Grexit and Brexit: The unholy connection

Grexit and Brexit: The unholy connection

Many of my British friends have been asking me lately “What is going on with Greece? The country is no longer in the news? Are things better?” At which point, I just want to scream! But, of course, I do not! I have been trained as an academic; hence, screaming should not be part of any sensible conversation.

Yes, what is happening to Greece is preeminently sensible, and logical, and expected. The country is just completing Phase 1. Successfully! The New Left Government followed European rules almost to the letter and they brought about the eagerly anticipated result. Greek State assets have already been transferred or they are about to be transferred to foreign hands. The main beneficiaries seem to be Germany and China. Of course, this type of discrimination does not sit very well with the French but this was to be anticipated. All is well that ends well!

So, we are successfully entering Phase 2 of the Grand Plan. This is the transfer of private properties to foreign hands. In this case, I expect that the distribution will be fairer. Although some of the private properties will be confiscated by German Funds, I expect that large chunks will fall in the hands of French, British, American and other private organisations. As I am always in firm opposition of any discriminatory practices, I am over the moon about the result. The power of the Free Market will prevail.

While the Greeks started receiving final notices on their homes, an interesting hiccup temporarily stopped the process. No, the Greeks have not rebelled. And they are not likely to do so for several reasons I could explain in another post. Instead, the British went out of their way to save Greece. No, Cameron is not the new Winston Churchill, although posthumously we may also declare him our great benefactor. He is responsible, though, for setting up the British Referendum in July.

So, how can the British Referendum save Greece? Well, in absolute truth it cannot. In the bigger scheme of things most Greeks will lose their homes over the next couple of years. However, it can stall the process for about a month or so. There seems to be an agreement among several parties in the European Union that all negotiations with Greece should be halted until the Referendum is over and done with.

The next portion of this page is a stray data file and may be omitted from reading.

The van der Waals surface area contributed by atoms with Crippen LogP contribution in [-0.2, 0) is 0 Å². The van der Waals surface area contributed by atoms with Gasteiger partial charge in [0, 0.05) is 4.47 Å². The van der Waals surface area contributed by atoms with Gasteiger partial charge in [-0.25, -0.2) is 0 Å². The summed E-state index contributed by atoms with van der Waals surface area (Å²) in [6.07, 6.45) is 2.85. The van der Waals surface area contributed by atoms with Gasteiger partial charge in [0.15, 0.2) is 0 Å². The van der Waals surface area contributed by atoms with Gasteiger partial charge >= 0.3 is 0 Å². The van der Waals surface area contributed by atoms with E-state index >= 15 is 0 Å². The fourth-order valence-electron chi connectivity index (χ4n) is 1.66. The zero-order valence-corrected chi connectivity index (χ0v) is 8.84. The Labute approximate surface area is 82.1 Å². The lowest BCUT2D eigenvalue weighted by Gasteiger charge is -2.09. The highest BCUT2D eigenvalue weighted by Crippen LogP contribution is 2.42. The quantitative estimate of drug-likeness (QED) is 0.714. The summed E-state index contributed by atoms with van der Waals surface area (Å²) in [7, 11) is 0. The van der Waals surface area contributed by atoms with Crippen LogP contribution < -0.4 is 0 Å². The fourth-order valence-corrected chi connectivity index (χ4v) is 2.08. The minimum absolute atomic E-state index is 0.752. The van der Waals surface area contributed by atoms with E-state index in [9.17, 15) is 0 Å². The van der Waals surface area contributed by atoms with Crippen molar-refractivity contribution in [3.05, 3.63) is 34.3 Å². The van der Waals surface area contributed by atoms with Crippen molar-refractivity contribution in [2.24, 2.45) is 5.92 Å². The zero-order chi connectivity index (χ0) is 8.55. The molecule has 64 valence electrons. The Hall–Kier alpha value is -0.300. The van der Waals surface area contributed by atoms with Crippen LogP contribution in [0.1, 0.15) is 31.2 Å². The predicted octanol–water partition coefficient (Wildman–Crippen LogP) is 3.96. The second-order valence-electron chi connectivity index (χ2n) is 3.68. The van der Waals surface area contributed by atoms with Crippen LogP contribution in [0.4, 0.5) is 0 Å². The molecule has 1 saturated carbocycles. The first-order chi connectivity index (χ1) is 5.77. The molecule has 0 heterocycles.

As Phase 2 is about to be implemented, there is a general expectation that things can get nasty in the European South. If the press picks up on the mess (yet, again) the British public may get scared. If Europe can treat this way one of its members, why should the British Public vote to remain in the Union? Why should they jeopardise their own future within a less than democratic Europe? The Germans, the French and the British government agreed (alleluia!)  that they should keep a low profile with regard to the Greek Issue. For now.

After the end of June we should expect an explosion of news! For the past few weeks individual members of the European Union started implying that the Greek Debt may be reduced. I have a feeling that this will happen only after the private properties pass into the hands of foreign investment funds, a couple of years down the road. At that point, they will need to start boosting the economy, so that the funds can reap some profits. So, my prediction is that in July we will have a bit more of the drama we faced last year. Whoever mentioned a haircut of the Greek Debt will retract and they will start applying more pressure for more taxes on private assets.

More exciting times to come!

Economic historian and numismatic consultant

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